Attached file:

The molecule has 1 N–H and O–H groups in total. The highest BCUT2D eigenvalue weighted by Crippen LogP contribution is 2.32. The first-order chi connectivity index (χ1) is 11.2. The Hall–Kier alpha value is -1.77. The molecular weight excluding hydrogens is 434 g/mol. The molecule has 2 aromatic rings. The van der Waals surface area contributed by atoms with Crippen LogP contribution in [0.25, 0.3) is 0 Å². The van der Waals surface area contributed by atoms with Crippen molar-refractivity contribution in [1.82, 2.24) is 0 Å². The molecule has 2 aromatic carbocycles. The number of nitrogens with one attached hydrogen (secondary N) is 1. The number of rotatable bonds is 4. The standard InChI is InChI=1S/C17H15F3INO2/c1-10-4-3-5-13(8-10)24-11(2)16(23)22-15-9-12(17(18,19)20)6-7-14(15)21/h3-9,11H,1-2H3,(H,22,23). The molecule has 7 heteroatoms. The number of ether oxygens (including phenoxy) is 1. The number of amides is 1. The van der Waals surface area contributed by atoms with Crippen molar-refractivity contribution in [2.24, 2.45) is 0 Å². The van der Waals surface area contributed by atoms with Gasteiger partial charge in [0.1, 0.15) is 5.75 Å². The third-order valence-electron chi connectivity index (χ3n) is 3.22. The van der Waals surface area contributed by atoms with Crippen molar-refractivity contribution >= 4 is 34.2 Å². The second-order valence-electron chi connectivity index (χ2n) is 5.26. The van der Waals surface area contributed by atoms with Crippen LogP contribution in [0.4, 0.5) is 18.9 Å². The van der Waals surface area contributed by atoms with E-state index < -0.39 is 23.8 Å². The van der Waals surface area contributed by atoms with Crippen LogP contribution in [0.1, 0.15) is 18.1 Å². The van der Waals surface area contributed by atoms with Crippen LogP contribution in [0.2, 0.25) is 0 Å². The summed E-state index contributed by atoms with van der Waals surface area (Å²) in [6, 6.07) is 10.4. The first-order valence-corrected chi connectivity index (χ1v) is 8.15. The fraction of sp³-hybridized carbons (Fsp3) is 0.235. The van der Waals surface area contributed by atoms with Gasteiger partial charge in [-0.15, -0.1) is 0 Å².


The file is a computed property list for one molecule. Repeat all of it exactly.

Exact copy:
The molecule has 1 N–H and O–H groups in total. The highest BCUT2D eigenvalue weighted by Crippen LogP contribution is 2.32. The first-order chi connectivity index (χ1) is 11.2. The Hall–Kier alpha value is -1.77. The molecular weight excluding hydrogens is 434 g/mol. The molecule has 2 aromatic rings. The van der Waals surface area contributed by atoms with Crippen LogP contribution in [0.25, 0.3) is 0 Å². The van der Waals surface area contributed by atoms with Crippen molar-refractivity contribution in [1.82, 2.24) is 0 Å². The molecule has 2 aromatic carbocycles. The number of nitrogens with one attached hydrogen (secondary N) is 1. The number of rotatable bonds is 4. The standard InChI is InChI=1S/C17H15F3INO2/c1-10-4-3-5-13(8-10)24-11(2)16(23)22-15-9-12(17(18,19)20)6-7-14(15)21/h3-9,11H,1-2H3,(H,22,23). The molecule has 7 heteroatoms. The number of ether oxygens (including phenoxy) is 1. The number of amides is 1. The van der Waals surface area contributed by atoms with Crippen molar-refractivity contribution in [2.24, 2.45) is 0 Å². The van der Waals surface area contributed by atoms with Gasteiger partial charge in [0.1, 0.15) is 5.75 Å². The third-order valence-electron chi connectivity index (χ3n) is 3.22. The van der Waals surface area contributed by atoms with Crippen molar-refractivity contribution >= 4 is 34.2 Å². The second-order valence-electron chi connectivity index (χ2n) is 5.26. The van der Waals surface area contributed by atoms with Crippen LogP contribution in [0.4, 0.5) is 18.9 Å². The van der Waals surface area contributed by atoms with E-state index < -0.39 is 23.8 Å². The van der Waals surface area contributed by atoms with Crippen LogP contribution in [0.1, 0.15) is 18.1 Å². The van der Waals surface area contributed by atoms with Crippen LogP contribution in [0.2, 0.25) is 0 Å². The summed E-state index contributed by atoms with van der Waals surface area (Å²) in [6, 6.07) is 10.4. The first-order valence-corrected chi connectivity index (χ1v) is 8.15. The fraction of sp³-hybridized carbons (Fsp3) is 0.235. The van der Waals surface area contributed by atoms with Gasteiger partial charge in [-0.15, -0.1) is 0 Å².